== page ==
ARTS & SOCIETIES
 

LETTER OF SEMINAR 17

Centre d’Histoire de Sciences Po

 
 
 

appropriations




Sultan Njoya receiving homage from a vassal.
Photo: Marie-Pauline Thorbecke, 1912.


Benoît de L'Estoile
Appropriation and Reappropriation of Exotic Artefacts

Rémi Labrusse
Islamophilia ? Europe in conquest of the arts of Islam

 


Editorial Director: Laurence Bertrand Dorléac
Editorial Assistant: Elodie Antoine
Translator: David Ames Curtis

PREVIOUS LETTER

THE INFLUENCE OF THE SAINT-SIMONIANS AND THE IDEA OF ART IN THE VANGUARD OF THE SOCIAL REFORM

BODY MORALITY

DANDIES

The Model Child

THE BEAUTIFUL AND THE USEFUL

Photographs by amateurs

The market, at the start

art in the republic

the voyage of the avant-gardes

Major exhibitions

WHAT IS SOCIAL ART ?

PRIMITIVISMS

realisms

Joseph Beuys : A shaman's factory

the Artist and the philosopher




 
EDITORIAL


    
 
        “Race wars are perhaps going to start up again. Within a century, we shall see several million men kill one another other in one fell swoop. The entire East against the entirety of Europe, the Old World against the New! Why not? In another form, great collective projects like the Isthmus of Suez are perhaps rough drafts, preparations for conflicts whose monstrosity we cannot even conceive.”
        In his Correspondance, Gustave Flaubert could not avoid the mind-numbing fears of his time, a period that was avid for exoticism as well as keen for political passions caught up in the decline of the West. We now have thinkers, writers, and artists who have unconsciously fashioned the rods by which they are to be punished and, just as much, to punish themselves for a terribly awkward legacy. Obviously, the debate will not end anytime soon about the new Quai Branly Museum or in any other museum. For, we now know that every such site involves an ordering of the world in the name of the worship of art. The sole exception today seems to be those temples of culture where people still do not want to raise the problem of how one’s explicit and implicit world views are expressed in actual fact.
        Tzvetan Todorov has told us better than anyone else how crushing and oppressive the history of the discourse on the other has been. “In all times,” he writes, “men have believed that they were better than their neighbors; the only things that have changed are the vices and defects imputed to them.” In his preface, Todorov paid tribute to Edward Saïd’s seminal book on Orientalism because he felt the need to recount, finally, the interlocking fates of power and knowledge.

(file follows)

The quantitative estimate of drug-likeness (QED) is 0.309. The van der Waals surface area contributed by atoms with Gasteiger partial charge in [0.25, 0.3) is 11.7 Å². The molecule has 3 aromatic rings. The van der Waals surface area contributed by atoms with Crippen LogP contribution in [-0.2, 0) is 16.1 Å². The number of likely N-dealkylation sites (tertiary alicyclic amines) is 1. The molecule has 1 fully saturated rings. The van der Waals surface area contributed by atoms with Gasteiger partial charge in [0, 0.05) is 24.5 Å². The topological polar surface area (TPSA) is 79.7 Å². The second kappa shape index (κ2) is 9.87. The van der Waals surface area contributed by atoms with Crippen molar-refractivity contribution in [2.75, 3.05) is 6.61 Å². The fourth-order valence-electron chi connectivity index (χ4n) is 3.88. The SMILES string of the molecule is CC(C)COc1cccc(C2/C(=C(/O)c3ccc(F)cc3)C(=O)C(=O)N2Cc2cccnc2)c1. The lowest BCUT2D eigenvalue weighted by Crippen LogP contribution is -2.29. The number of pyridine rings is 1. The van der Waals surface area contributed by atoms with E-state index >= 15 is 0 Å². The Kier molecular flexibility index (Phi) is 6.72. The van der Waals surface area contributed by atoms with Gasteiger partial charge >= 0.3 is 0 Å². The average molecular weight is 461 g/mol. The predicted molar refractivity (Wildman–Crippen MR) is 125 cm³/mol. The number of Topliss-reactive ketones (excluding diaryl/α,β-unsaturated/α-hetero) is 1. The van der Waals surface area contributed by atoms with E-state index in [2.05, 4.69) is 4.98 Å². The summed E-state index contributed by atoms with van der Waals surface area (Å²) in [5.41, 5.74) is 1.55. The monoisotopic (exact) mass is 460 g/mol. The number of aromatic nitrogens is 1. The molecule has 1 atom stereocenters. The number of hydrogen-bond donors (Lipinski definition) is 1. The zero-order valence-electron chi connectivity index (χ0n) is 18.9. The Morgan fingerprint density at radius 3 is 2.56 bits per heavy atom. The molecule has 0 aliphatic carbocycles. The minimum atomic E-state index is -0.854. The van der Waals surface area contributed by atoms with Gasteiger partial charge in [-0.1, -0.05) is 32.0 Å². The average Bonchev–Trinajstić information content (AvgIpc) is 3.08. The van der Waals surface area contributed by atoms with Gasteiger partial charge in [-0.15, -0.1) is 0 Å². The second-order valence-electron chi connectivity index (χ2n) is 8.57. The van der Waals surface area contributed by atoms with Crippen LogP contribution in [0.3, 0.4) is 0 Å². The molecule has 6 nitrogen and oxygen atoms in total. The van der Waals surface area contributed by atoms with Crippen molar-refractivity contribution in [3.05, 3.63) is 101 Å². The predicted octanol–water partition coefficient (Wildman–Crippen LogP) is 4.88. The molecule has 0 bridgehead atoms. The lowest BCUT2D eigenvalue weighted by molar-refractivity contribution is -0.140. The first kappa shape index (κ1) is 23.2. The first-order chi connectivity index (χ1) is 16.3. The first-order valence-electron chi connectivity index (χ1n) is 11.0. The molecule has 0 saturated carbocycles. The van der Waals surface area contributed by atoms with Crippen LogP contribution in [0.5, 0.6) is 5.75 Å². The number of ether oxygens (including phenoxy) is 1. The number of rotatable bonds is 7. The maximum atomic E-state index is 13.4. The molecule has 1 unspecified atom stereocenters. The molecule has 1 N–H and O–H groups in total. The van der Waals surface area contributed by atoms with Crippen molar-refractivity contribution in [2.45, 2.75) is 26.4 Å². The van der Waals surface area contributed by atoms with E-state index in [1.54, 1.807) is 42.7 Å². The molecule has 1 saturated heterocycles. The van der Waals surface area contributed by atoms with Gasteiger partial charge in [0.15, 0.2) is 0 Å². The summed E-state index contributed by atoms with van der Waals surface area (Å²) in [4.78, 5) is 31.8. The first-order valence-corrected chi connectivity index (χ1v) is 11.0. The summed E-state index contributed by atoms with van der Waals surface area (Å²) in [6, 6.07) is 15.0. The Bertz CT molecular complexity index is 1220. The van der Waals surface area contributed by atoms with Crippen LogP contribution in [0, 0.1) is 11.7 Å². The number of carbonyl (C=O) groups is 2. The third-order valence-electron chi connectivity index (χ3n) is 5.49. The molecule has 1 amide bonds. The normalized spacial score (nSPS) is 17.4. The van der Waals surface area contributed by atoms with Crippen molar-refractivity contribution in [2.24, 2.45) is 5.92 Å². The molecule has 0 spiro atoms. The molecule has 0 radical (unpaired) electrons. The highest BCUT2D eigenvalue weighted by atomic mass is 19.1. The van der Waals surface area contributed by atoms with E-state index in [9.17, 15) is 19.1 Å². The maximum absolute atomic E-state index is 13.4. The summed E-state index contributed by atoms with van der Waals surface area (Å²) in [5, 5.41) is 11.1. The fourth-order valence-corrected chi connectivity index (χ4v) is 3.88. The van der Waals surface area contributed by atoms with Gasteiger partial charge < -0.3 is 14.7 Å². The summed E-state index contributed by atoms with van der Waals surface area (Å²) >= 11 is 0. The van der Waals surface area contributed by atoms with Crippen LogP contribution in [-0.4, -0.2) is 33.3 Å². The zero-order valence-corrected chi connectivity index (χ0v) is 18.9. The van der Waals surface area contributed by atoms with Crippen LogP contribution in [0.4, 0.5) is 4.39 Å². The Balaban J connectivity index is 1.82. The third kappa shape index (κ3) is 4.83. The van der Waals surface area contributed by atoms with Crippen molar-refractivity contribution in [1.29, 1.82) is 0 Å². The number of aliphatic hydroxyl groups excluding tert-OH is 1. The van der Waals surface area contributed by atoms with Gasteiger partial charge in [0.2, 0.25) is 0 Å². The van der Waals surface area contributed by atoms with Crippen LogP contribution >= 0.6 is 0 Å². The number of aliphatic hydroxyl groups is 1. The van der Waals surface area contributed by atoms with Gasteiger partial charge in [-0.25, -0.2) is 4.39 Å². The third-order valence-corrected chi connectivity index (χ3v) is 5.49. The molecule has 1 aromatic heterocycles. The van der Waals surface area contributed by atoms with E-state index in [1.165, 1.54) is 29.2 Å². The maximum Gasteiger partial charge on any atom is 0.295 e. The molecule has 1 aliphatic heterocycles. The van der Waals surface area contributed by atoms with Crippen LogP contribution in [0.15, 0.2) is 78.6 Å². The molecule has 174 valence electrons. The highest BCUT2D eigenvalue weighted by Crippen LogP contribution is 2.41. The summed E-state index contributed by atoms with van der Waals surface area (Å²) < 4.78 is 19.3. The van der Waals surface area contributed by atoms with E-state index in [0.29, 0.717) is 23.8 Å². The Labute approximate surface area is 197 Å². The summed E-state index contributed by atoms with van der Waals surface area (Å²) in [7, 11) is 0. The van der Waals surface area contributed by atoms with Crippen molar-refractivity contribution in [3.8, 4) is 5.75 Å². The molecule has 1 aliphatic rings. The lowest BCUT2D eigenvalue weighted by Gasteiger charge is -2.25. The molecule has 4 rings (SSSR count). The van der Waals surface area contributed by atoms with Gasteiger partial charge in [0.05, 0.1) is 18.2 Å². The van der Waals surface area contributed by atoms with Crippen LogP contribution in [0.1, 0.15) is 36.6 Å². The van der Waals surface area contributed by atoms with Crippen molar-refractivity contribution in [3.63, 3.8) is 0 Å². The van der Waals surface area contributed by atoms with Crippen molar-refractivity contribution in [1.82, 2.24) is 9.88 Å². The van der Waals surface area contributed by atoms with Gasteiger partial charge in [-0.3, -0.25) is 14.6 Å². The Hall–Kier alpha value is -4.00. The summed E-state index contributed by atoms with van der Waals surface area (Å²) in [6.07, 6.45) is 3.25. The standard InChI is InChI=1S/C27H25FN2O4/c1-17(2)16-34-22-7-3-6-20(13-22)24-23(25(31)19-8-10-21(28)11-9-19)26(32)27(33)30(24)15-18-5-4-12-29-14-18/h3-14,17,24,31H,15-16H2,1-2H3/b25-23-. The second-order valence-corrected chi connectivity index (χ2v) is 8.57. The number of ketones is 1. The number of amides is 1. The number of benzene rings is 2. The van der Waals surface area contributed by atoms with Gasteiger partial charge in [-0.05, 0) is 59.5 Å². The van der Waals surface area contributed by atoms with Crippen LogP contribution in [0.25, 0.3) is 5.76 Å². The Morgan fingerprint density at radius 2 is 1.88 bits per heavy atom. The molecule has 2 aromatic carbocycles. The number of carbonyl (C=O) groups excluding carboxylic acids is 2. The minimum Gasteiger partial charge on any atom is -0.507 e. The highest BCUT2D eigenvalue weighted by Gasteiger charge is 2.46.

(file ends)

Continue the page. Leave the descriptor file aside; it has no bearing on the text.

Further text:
We now know that Napoleon read the Orientalists before occupying Egypt. Indeed, “one of the most tangible results of this invasion was an immense amount of philological and descriptive work.” Trouble will always come from the discourse on the others. For, he who is the master on the level of speech will be, quite simply, the master of everything. Whether one speaks well or ill of the other, the very act of designating him is a sort of violence.
        Through their respective studies, books, and exhibition catalogues, Rémi Labrusse and Benoît de l’Estoile have the merit that comes not only from the richness of their scholarship but also from the newness of their thinking. Both invite us to pose in another way the question of the connections between taste, knowledge, and power. Each one reminds us, after his own fashion, in what way, aesthetic or scientific, knowledge--knowledge of any kind, anywhere and whenever, yesterday, today, or tomorrow--can be organized, instrumentalized, and debased.

Laurence Bertrand Dorléac




Letter published with the support of the Foundation of France

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